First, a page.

By now you have probably seen the question New York Times public editor Arthur Brisbane put to readers, apparently in seriousness, which he phrased as, "Should the Times be a Truth Vigilante?" Brisbane does a fantastic job of sounding isolated, out of touch, and ignorant of the basic principles of journalism in asking readers:

I’m looking for reader input on whether and when New York Times news reporters should challenge “facts” that are asserted by newsmakers they write about.

In other words, the editor would like to know if readers want to see erroneous statements pointed out as such, or whether the paper should remain "objective" and simply recite whatever statements its "newsmakers" make unchallenged. When hundreds of commenters questioned his sanity, Brisbane closed the comments and typed the mother of all bitchy replies:

A large majority of respondents weighed in with, yes, you moron, The Times should check facts and print the truth.

That was not the question I was trying to ask. My inquiry related to whether The Times, in the text of news columns, should more aggressively rebut “facts” that are offered by newsmakers when those “facts” are in question. I consider this a difficult question, not an obvious one.

This is a difficult question? To understand why, consider his disastrously poor logic and mangled interpretation of two poorly chosen examples to illustrate his point. In the original post:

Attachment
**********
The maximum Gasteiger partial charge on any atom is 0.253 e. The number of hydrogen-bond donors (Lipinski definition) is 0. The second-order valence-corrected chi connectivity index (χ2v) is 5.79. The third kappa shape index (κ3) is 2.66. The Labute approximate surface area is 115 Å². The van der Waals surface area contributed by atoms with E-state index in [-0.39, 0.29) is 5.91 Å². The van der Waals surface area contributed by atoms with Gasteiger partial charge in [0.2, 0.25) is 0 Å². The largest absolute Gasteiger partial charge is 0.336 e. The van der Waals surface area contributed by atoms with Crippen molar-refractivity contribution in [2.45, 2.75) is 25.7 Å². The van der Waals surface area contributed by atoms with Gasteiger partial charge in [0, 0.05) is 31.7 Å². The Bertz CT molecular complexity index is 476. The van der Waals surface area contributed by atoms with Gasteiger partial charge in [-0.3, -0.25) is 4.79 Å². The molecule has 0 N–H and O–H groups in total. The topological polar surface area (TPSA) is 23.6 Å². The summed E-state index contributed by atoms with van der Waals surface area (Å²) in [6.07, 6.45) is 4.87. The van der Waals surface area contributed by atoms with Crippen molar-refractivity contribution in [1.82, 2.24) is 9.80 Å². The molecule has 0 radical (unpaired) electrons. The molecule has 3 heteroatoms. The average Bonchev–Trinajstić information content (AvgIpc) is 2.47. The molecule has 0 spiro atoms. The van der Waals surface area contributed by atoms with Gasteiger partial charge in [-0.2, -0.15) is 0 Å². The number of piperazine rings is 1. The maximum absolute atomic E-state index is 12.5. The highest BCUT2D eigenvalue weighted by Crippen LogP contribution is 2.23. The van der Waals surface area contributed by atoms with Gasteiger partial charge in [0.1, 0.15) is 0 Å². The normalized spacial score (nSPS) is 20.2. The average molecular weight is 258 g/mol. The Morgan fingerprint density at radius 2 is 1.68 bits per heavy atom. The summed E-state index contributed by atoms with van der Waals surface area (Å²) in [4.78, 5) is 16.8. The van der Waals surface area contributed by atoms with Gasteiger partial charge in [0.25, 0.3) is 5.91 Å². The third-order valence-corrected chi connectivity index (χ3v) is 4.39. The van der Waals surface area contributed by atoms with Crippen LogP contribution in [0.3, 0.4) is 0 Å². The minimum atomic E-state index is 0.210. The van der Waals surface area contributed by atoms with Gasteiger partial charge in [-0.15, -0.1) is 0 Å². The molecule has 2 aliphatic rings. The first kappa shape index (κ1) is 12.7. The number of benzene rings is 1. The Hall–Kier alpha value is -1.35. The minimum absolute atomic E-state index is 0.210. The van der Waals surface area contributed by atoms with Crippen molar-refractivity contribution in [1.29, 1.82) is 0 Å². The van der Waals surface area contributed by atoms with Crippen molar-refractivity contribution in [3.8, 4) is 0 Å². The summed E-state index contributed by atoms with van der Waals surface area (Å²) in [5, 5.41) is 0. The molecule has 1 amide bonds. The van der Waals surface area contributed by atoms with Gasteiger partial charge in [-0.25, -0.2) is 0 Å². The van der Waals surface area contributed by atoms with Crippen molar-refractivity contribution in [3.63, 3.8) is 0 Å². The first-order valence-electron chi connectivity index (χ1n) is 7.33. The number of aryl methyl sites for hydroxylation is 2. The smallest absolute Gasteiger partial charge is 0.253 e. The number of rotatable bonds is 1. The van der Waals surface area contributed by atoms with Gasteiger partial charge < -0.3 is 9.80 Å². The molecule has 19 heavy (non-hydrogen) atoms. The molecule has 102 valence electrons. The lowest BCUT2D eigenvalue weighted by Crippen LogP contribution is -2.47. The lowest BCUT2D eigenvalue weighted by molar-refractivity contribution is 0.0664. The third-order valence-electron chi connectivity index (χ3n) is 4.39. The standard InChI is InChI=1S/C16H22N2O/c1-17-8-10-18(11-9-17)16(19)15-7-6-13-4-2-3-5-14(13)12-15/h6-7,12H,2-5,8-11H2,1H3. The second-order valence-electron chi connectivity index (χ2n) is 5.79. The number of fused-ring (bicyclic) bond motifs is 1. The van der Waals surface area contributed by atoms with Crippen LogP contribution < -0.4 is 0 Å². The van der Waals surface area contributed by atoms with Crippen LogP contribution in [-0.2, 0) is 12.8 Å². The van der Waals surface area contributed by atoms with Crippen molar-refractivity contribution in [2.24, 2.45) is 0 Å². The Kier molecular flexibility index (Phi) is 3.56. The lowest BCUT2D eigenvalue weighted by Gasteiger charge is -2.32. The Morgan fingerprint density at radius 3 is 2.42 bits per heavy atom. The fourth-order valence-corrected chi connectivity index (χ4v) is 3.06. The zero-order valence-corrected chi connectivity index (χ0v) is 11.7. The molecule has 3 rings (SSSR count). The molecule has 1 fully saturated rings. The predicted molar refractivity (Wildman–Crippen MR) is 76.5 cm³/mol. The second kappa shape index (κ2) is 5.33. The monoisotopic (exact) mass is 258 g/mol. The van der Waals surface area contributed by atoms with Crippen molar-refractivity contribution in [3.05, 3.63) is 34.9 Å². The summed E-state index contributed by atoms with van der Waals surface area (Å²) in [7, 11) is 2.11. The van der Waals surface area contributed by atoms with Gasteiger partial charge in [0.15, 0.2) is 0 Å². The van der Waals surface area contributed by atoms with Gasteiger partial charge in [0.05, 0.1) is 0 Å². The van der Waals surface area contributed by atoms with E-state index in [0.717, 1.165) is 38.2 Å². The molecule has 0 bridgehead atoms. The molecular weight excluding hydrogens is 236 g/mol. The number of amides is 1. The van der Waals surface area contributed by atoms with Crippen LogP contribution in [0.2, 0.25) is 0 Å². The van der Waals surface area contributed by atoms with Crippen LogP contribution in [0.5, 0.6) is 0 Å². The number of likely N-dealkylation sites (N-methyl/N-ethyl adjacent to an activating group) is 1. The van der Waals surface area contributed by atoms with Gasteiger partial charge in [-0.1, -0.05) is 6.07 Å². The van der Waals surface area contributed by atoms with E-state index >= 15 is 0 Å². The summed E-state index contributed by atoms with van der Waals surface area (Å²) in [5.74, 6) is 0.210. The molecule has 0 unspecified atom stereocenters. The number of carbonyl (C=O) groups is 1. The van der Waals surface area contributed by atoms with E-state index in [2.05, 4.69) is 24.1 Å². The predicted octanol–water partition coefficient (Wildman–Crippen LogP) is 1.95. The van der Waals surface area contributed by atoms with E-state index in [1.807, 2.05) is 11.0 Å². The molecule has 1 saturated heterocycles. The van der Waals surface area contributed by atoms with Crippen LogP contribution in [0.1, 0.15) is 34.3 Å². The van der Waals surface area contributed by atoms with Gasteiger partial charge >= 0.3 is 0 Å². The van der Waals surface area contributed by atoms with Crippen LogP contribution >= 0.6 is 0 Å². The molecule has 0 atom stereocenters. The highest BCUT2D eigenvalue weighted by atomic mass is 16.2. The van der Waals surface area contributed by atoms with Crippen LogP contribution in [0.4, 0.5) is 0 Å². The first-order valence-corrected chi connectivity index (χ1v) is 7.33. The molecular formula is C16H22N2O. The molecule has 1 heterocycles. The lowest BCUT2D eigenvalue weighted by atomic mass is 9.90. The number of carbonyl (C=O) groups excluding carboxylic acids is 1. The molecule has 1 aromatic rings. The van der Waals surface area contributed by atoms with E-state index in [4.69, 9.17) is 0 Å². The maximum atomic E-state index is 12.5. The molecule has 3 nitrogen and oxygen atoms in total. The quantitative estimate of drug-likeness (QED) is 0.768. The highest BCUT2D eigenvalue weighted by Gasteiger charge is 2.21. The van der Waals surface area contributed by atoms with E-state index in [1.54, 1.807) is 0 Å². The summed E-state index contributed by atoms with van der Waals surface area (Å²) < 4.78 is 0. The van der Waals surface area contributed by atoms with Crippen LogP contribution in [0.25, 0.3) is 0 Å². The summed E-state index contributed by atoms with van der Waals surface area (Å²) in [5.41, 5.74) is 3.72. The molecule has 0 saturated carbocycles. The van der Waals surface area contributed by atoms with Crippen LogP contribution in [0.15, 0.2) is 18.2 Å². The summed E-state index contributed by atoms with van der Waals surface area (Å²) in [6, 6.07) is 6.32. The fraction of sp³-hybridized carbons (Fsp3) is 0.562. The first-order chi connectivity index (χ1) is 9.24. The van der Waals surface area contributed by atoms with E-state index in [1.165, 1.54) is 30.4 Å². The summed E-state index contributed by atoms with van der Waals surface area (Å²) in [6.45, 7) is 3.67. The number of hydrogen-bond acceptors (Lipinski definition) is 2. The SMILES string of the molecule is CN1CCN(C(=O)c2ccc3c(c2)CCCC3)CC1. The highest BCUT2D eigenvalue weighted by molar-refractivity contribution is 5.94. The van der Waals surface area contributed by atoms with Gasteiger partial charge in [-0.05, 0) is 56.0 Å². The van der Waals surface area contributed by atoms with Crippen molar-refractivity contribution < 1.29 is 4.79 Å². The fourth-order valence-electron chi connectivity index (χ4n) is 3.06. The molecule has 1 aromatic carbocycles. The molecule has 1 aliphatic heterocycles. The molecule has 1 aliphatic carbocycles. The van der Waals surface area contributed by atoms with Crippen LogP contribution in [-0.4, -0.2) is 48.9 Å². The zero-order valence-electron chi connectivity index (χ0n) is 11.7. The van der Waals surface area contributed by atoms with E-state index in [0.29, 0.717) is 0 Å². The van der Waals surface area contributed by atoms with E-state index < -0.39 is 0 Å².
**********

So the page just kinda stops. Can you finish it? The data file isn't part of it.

As cited in an Adam Liptak article on the Supreme Court, a court spokeswoman said Clarence Thomas had “misunderstood” a financial disclosure form when he failed to report his wife’s earnings from the Heritage Foundation. The reader thought it not likely that Mr. Thomas “misunderstood,” and instead that he simply chose not to report the information.

Then he explains what a difficult moral dilemma this is in the follow-up:

If you think that should be rebutted in the text of a story, it means you think a reporter can crawl inside the mind of a Supreme Court justice and report back. Or perhaps you think the reporter should just write that the “misunderstanding” excuse is bull and let it go at that. I would respectfully suggest that’s not a good approach.

This is where I start to question what journalism school graduated this dipshit. No, it is not necessary to "crawl inside the mind of a Supreme Court justice and report back." Your reporter could, you know, investigate and report something along the lines of "In his 20 years on the bench, Mr. Thomas had filled out the form completely and correctly, including statements of his wife's income, every year. It is therefore unclear how Mr. Thomas could have misunderstood the form this year since the reporting procedure has not changed."

See? Look how easy that was. No head-crawling-in required. No journalistic experience required. Just a basic understanding of how to challenge a subjective claim (such as "I forgot" or "I was unaware that…"). Then he parses his second example:

Another example: on the campaign trail, Mitt Romney often says President Obama has made speeches “apologizing for America,” a phrase to which Paul Krugman objected in a December 23 column arguing that politics has advanced to the “post-truth” stage…If so, then perhaps the next time Mr. Romney says the president has a habit of apologizing for his country, the reporter should insert a paragraph saying, more or less:

“The president has never used the word ‘apologize’ in a speech about U.S. policy or history. Any assertion that he has apologized for U.S. actions rests on a misleading interpretation of the president’s words.”